Washington Gov. Jay Inslee, right, bumps elbows with a worker at the seafood counter of the Uwajimaya Asian Food and Gift Market, Tuesday, March 3, 2020, in Seattle’s International District. Inslee said he’s doing the elbow bump with people instead of shaking hands to prevent the spread of germs, and that his visit to the store was to encourage people to keep patronizing businesses during the COVID-19 Coronavirus outbreak. (Ted S. Warren/Associated Press)

Washington Gov. Jay Inslee, right, bumps elbows with a worker at the seafood counter of the Uwajimaya Asian Food and Gift Market, Tuesday, March 3, 2020, in Seattle’s International District. Inslee said he’s doing the elbow bump with people instead of shaking hands to prevent the spread of germs, and that his visit to the store was to encourage people to keep patronizing businesses during the COVID-19 Coronavirus outbreak. (Ted S. Warren/Associated Press)

Shed handshakes for smiles and foot taps to avoid COVID-19 risk: doctor

Canada had 33 cases of the virus — 20 in Ontario, 12 in B.C. and one in Quebec

“Wash your hands” has been the usual advice during flu season but “hands off” may well be the new mantra to reduce the risk of spreading the novel coronavirus as social norms like shaking hands are shunned for nods, smiles and tapping of feet.

Some churches in Canada have replaced handshakes with other gestures as COVID-19 spreads around the world.

Melissa Godbout, spokeswoman for the Roman Catholic archdiocese of Vancouver, said the archbishop has sent a letter to priests saying parishioners could be advised to replace handshakes with other ways of acknowledging each other during the sign of peace portion at mass.

She said her parish priest in nearby Chilliwack has acknowledged the virus as the dioceses watches for recommendations from the provincial government.

“We are monitoring the situation closely and checking in with the Ministry of Health multiple times a day and we will be working on updating the policy should we deem it necessary,” Godbout said.

“At my parish …. this past weekend our priest said if we feel comfortable we should just bow or nod instead of shaking hands so that’s what we did.”

The number of COVID-19 cases in South Korea had reportedly spiked on Tuesday to nearly 5,200, with many of them clustered around a local church in the city of Daegu. The death toll had risen to at least 28 in that country.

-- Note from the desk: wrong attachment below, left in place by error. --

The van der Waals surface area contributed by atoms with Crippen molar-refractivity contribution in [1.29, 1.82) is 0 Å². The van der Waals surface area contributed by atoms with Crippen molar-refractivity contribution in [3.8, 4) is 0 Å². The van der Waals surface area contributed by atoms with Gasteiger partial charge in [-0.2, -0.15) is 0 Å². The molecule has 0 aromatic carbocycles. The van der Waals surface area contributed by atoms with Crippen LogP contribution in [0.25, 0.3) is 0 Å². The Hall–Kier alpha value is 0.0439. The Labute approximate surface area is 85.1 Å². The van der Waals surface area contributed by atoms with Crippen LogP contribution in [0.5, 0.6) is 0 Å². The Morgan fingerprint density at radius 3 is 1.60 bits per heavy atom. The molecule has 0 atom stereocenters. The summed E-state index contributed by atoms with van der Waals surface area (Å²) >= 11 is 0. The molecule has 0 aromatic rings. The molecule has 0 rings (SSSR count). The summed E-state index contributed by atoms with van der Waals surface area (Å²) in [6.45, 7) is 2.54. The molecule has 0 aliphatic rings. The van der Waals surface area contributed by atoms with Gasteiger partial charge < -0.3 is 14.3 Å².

Canada had 33 cases of the virus — 20 in Ontario, 12 in British Columbia and one in Quebec.

Neil MacCarthy, who speaks for the archdiocese of Toronto, said some parishes began shunning handshakes in 2003 during the SARS outbreak and have never returned to that nicety as parishioners have used smiling, nodding, bowing or holding up the peace sign to greet each other.

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“What we’re really trying to stress is that people who are distributing communion are washing their hands before and after,” he said. “Some parishes have hand sanitizer available when people come into the church.”

Health officials in Toronto have not advised any other changes, MacCarthy said, adding parishes recommend people stay home if they are sick and watch mass online.

The archdiocese released a statement this week to all parishes and staff saying the spread of germs that cause respiratory illnesses can be prevented by washing hands, not touching the eyes, mouth or nose and avoiding contact with people who are sick — the same advice health officials around the world have given.

The archdiocese of Montreal is in the process of preparing an advisory that will be sent to parishes before the weekend regarding precautions that can be taken to limit the spread of COVID-19, said spokesman Eric Durocher.

Dr. Bonnie Henry, provincial health officer in British Columbia, said she has stopped shaking hands and advised people to use another form of acknowledgment, such as putting their hands in prayer, bowing or just smiling and looking someone in the eyes when saying hello.

“It is an extraordinary time and it’s challenging for all of us,” she said, adding the change away from handshaking is a gesture of solidarity during the global spread of the virus.

“It’s a small gesture but a gesture that shows that we are paying attention to what’s going on and it’s something that we can do in our community.”

Henry said she worked on the Ebola outbreak in Uganda in 1999, when people replaced hugs and handshakes with tapping of their feet.

Kei Esmaeilpour, spokesman for the Civic Association of Iranian Canadians of B.C., said members have begun holding out their hands to each other instead of shaking hands.

“Everybody knows why and this is not rude,” he said. ”This is about caring for each other. If you’re not handshaking, your friend will not be unhappy. He or she will just understand that you are caring for them.”

Esmaeilpour said Iranian-Canadians in the Vancouver area and Toronto are also considering cancelling Persian New Year festivities slated for later this month to avoid large gatherings that could more easily spread a respiratory illness.

On Tuesday, officials in B.C. asked travellers from China and Iran to isolate themselves for 14 days when they return home to Canada.

Esmaeilpour said many community members have already started voluntarily isolating themselves at home for that length of time after returning from Iran.

On Monday, some Iranian-Canadians in the Vancouver area joined forces to start a new campaign to try and help people who would be stuck at home in quarantine. A group of 147 people had signed up on an app with days and times they would be available to drop off groceries or assist in other ways, Esmaeilpour said.

Camille Bains, The Canadian Press

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